Next time I go to swim I might wear a good burkini

In the days of Berlusconi, people over here happened to feel ashamed of being Italian. These days, one may just as soon feel ashamed of being European.
Cannes, August 2016. The mayor of a world-renowned municipality comes up with the brilliant idea of forbidding women from bathing without getting half-naked, with an ordinance of such contorted wording that it almost betrays shame for its own content.

“Forbidden burkini”, was the interpretation of the media the world over, forgetting that the custom of bathing in full dress is widespread in plenty of non-Muslim countries, such as India, where saris at sea are a fairly common sight.
The ordinance is in open conflict with all the principles of tolerance and freedom on which the liberal constitutions of Western countries have been founded since a few centuries: to forbid a behavior pertaining to the strictly personal sphere of dress, when such behavior cannot in any way harm others, is simply not compatible with democratic values. It is mere obscurantism.
Furthermore, it is a macroscopic and highly dangerous exhibition of idiocy: it seems expressly designed to anger any believer in the Muslim faith, however reasonable and moderate, and have him or her incline in the direction of extremism. A single act of this kind may suffice to thwart years of patient work to contrast extremism. Who knows how many young and not-so-balanced minds may have burnt with the kind of indignation that is the best feeding ground for violence and hate. If France wants to “prevent” terrorism, then the first measure should be to prevent this kind of idiocies.
The idea was just the work of a single unenlightened first citizen. It would have been easy to defuse it smoothly. Not so in France: it was promptly imitated by other obtuse mayors and what did the prime minister Manuel Valls have to say? Three memorable and highly dangerous stupidities.
First: the burkini is “incompatible with the values of France and of the Republic”. Exclamation mark. France is the country of Voltaire, the one who said he may not agree with what you says, but was ready to give his life to defend your right to say it. Let someone show me that the right to dress as we please has nothing to do with the right to speak as we please: they both have but one limit, not to harm others. It is rather Manuel Valls who harms others when he literally states, in the same interview, that “all those who uphold views that have nothing to do with our values must be prosecuted”. Exactly the opposite of Voltaire. What is incompatible with republican values?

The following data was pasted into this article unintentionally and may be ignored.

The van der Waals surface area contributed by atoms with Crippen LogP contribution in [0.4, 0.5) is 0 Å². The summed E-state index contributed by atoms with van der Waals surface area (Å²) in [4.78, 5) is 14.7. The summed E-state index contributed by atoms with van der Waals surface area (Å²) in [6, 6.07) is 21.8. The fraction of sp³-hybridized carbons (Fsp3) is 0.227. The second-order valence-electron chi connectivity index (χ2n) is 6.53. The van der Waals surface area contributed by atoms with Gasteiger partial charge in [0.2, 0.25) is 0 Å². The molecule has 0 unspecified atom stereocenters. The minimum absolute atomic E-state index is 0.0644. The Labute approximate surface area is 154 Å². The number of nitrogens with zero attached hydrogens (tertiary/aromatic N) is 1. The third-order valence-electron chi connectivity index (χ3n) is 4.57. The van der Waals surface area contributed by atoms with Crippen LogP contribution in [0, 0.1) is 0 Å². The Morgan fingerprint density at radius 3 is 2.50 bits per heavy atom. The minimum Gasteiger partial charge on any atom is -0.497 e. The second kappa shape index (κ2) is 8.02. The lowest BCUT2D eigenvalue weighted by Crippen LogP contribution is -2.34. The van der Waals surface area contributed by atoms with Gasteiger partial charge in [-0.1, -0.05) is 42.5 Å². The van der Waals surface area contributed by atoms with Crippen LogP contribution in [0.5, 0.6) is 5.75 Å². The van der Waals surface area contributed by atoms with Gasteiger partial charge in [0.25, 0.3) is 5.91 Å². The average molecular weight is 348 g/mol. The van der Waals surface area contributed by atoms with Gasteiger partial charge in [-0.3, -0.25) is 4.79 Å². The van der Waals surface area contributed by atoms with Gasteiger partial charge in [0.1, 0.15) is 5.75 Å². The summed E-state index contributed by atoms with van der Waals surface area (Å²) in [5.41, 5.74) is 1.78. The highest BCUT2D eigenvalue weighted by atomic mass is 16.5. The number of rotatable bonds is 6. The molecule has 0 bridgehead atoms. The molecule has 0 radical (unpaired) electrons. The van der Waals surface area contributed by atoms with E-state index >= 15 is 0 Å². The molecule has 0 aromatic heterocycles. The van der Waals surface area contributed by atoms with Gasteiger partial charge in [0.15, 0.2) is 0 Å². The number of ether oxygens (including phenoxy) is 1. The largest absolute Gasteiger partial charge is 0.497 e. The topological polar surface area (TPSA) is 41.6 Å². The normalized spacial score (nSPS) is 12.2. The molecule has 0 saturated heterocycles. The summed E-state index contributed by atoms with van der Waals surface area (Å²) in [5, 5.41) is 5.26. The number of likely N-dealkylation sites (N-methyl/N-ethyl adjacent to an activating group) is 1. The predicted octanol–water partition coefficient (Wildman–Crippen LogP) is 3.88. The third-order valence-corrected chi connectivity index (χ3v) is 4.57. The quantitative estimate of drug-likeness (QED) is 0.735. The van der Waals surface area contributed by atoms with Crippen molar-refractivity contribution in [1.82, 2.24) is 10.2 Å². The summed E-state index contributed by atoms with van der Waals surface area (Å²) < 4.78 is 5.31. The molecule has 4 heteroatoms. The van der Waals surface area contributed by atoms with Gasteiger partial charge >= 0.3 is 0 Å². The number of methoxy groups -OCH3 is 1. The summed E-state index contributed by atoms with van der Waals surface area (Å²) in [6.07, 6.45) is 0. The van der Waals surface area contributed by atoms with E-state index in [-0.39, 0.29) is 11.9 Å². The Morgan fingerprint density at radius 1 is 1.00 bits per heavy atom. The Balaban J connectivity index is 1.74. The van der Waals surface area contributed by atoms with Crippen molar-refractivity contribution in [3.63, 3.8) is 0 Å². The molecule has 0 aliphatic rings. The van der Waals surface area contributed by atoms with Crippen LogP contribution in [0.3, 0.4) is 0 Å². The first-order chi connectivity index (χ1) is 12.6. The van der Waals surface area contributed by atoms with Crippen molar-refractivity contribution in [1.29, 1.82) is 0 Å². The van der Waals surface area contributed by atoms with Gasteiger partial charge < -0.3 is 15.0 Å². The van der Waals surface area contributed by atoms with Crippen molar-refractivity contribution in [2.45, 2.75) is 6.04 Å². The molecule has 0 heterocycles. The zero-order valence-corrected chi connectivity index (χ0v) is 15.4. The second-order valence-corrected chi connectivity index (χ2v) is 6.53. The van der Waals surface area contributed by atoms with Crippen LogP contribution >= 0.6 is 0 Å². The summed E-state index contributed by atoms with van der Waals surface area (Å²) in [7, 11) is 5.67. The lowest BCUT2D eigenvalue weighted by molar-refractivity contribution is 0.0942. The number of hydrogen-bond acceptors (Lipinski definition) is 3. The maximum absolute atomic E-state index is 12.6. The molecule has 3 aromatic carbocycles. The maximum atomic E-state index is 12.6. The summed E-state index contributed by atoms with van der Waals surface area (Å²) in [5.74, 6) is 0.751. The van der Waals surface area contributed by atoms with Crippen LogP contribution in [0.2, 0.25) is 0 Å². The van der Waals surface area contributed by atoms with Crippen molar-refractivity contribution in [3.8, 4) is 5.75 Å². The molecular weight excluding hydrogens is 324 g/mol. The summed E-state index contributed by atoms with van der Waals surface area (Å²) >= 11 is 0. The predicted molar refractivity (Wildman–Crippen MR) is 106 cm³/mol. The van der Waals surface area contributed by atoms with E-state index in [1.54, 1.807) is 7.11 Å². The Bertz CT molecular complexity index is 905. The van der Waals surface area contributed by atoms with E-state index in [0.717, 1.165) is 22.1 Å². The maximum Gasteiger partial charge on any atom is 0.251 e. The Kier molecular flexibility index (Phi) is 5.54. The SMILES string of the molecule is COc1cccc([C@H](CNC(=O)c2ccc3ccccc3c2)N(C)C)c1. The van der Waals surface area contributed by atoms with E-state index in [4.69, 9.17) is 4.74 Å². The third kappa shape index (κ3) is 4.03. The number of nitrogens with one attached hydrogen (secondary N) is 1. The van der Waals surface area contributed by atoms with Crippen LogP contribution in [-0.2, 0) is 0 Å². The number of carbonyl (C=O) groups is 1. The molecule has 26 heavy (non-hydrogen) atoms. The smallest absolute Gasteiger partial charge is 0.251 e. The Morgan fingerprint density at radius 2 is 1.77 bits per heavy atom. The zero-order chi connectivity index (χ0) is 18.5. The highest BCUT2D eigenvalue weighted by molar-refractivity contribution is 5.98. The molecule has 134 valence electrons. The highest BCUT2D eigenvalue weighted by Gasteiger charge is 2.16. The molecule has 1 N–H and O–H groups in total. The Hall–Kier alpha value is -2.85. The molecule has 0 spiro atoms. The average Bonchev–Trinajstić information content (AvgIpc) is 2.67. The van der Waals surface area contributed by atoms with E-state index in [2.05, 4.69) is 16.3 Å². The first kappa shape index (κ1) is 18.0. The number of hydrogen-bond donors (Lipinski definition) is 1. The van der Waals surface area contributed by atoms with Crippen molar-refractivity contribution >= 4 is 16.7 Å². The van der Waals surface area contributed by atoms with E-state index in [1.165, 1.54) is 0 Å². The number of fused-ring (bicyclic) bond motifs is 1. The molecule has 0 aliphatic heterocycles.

The second stupidity: the burkini must be forbidden because it is “the expression of a political project”. Valls does not suspect that a lady who wishes to adhere to the archaic traditions of her forefathers might not be inspired by any “political project”, but only by a religious idea that as such, even though poor Valls is incapable of understanding it, not only “deserves”, but exacts respect. With this simple sentence, Valls ascribes to any slightly conservative Muslim lady the fanatical extremism of Daesh. With what consequences, we can imagine.
The third stupidity: this political project is “based on the subjection of women”. Westerners of the kind of Mr. Valls have indeed a base conception of Muslim women, therefore of women in general, since Muslim ladies number in the hundreds of millions. For these gentlemen, if a lady wishes to cover her body more than what pleases Mr. Valls, this cannot be the result of her free religious and moral choice. It can only be the effect of her subjection to the maleficent males who want to have her enslaved. And why on earth should millions of women around the world, in the midst of the twenty-first century, undergo such a torment even more than they did thirty years ago? Why, it can only be because they are women, therefore inclined to subjection. Mr. Valls knows much better than them what is good for them, for their daughters and for all mankind. Therefore let them obey Mr. Valls and shut up. Let them get (half) naked or stay home.
Well if this is liberty, let me be ashamed of being free. Or rather, you know what? Next time I go to swim I might wear a good burkini.

Sorgente: Politics, poetry and peace – Alberto Cacopardo: Next time I go to swim I might wear a good burkini

2 thoughts on “Next time I go to swim I might wear a good burkini

  1. Pingback: On French beach French police forces woman to undress in public | Marcus Ampe's Space

  2. Pingback: Secularism in France becoming dangerous for freedom of religion | Belgian Biblestudents - Belgische Bijbelstudenten

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